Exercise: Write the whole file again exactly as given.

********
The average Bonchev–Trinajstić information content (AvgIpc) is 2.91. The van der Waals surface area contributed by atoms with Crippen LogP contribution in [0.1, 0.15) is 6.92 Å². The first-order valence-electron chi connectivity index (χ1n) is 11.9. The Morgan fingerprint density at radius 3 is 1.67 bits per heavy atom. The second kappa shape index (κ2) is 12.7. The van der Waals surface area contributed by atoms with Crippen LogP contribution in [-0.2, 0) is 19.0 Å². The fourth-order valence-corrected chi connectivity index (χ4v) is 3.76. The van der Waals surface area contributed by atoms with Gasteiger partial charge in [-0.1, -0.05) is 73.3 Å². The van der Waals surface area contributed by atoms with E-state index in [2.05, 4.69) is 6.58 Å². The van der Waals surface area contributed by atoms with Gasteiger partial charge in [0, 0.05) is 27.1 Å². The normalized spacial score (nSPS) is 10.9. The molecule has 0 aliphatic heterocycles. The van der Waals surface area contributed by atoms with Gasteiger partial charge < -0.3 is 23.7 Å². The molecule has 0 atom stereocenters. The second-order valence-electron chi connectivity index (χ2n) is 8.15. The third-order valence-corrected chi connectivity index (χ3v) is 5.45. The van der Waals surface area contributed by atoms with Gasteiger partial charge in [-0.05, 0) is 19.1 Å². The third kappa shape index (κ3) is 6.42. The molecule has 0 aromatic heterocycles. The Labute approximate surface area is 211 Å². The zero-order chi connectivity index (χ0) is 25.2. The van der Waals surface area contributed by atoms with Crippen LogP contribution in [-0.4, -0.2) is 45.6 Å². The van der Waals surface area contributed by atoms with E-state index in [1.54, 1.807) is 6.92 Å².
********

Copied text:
The average Bonchev–Trinajstić information content (AvgIpc) is 2.91. The van der Waals surface area contributed by atoms with Crippen LogP contribution in [0.1, 0.15) is 6.92 Å². The first-order valence-electron chi connectivity index (χ1n) is 11.9. The Morgan fingerprint density at radius 3 is 1.67 bits per heavy atom. The second kappa shape index (κ2) is 12.7. The van der Waals surface area contributed by atoms with Crippen LogP contribution in [-0.2, 0) is 19.0 Å². The fourth-order valence-corrected chi connectivity index (χ4v) is 3.76. The van der Waals surface area contributed by atoms with Gasteiger partial charge in [-0.1, -0.05) is 73.3 Å². The van der Waals surface area contributed by atoms with E-state index in [2.05, 4.69) is 6.58 Å². The van der Waals surface area contributed by atoms with Gasteiger partial charge in [0, 0.05) is 27.1 Å². The normalized spacial score (nSPS) is 10.9. The molecule has 0 aliphatic heterocycles. The van der Waals surface area contributed by atoms with Gasteiger partial charge < -0.3 is 23.7 Å². The molecule has 0 atom stereocenters. The second-order valence-electron chi connectivity index (χ2n) is 8.15. The third-order valence-corrected chi connectivity index (χ3v) is 5.45. The van der Waals surface area contributed by atoms with Gasteiger partial charge in [-0.05, 0) is 19.1 Å². The third kappa shape index (κ3) is 6.42. The molecule has 0 aromatic heterocycles. The Labute approximate surface area is 211 Å². The zero-order chi connectivity index (χ0) is 25.2. The van der Waals surface area contributed by atoms with Crippen LogP contribution in [-0.4, -0.2) is 45.6 Å². The van der Waals surface area contributed by atoms with E-state index in [1.54, 1.807) is 6.92 Å².